I did something really interesting, too: I paid cover price. I was so deep in at this point, and so taken with the story, that I bit back the bile that rose in my throat at the prospect, and actually paid four freaking dollars apiece for the rest of Hickman’s run. It’s roughly a year’s worth of comics, and it cost me twice as much as the rest of the series combined. My one thought as I gritted my teeth and paid up was, “This had better be worth it.”

Thankfully, it was. Because the final year of Hickman’s Avengers is easily the best. A lot changes in that 8 months Hickman skips. Captain America is suddenly old, for instance.

(And angry.)

(And angry.)

When things pick back up, the Illuminati have gone underground, wanted criminals still trying to find a peaceful way to solve the Incursion problem. The Cabal has approached the UN, and the world’s leaders have given them sanction to continue what they’re doing. And Cap? Well, Cap’s now leading an Avengers team that’s operating as part of SHIELD, and essentially serves as the world’s super-police. How does he reconcile his mission to bring the Illuminati to justice, while Namor’s gang of homicidal maniacs is out there doing what Stark, Reed, and the rest couldn’t bring themselves to do? Well, mostly, he just gets bitter.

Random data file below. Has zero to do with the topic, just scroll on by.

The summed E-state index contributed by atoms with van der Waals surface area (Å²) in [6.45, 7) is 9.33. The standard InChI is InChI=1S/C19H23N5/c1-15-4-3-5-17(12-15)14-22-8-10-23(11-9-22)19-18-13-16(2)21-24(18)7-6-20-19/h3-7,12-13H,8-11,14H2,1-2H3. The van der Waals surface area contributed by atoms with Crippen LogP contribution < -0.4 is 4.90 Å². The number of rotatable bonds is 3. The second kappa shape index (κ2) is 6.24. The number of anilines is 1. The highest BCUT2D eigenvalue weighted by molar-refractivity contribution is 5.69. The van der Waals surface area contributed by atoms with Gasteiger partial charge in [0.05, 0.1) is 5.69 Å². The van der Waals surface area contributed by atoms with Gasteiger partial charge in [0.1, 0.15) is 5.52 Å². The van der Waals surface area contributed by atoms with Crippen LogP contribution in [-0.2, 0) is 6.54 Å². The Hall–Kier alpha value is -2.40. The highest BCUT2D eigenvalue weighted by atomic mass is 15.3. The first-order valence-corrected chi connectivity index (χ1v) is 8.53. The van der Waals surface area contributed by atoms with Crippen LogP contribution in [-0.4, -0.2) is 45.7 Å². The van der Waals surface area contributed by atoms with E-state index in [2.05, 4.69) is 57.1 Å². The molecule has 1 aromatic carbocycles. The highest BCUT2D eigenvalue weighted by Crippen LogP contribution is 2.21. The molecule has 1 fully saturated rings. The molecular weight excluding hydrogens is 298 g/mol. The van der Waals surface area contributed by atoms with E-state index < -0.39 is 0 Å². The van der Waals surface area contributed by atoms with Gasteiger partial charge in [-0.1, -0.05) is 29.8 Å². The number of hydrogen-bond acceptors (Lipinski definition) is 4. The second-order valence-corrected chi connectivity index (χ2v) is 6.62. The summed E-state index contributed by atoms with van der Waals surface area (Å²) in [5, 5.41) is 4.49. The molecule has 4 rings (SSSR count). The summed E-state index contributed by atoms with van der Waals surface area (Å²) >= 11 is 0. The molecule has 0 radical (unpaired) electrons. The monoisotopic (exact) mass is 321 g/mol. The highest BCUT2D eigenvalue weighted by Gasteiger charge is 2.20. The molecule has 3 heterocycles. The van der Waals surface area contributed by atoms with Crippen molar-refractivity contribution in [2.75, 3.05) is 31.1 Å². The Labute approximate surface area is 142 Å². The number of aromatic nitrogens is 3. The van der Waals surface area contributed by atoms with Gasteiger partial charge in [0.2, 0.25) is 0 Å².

Deodato Bitter Cap

He brought what he knew about Incursions to the world, and his high principles were betrayed by its leaders. But that’s how democracy works sometimes. So he abides by the law, no matter how much it chafes, and channels his anger into bringing down the architects of the technology that’s saving the planet on a distressingly regular basis. The fact that he’s got a personal grudge against these men isn’t lost on him. But the unfairness of the situation kind of is. He’s so angry that he’s not entirely aware of how very much he and his military Avengers come off like jack-booted thugs. I mean, even their costumes are forbidding:

Cheung Jackboot Avengers

The propaganda art doesn’t help, either:

Avengers 37

Oh, and then there’s this shit again: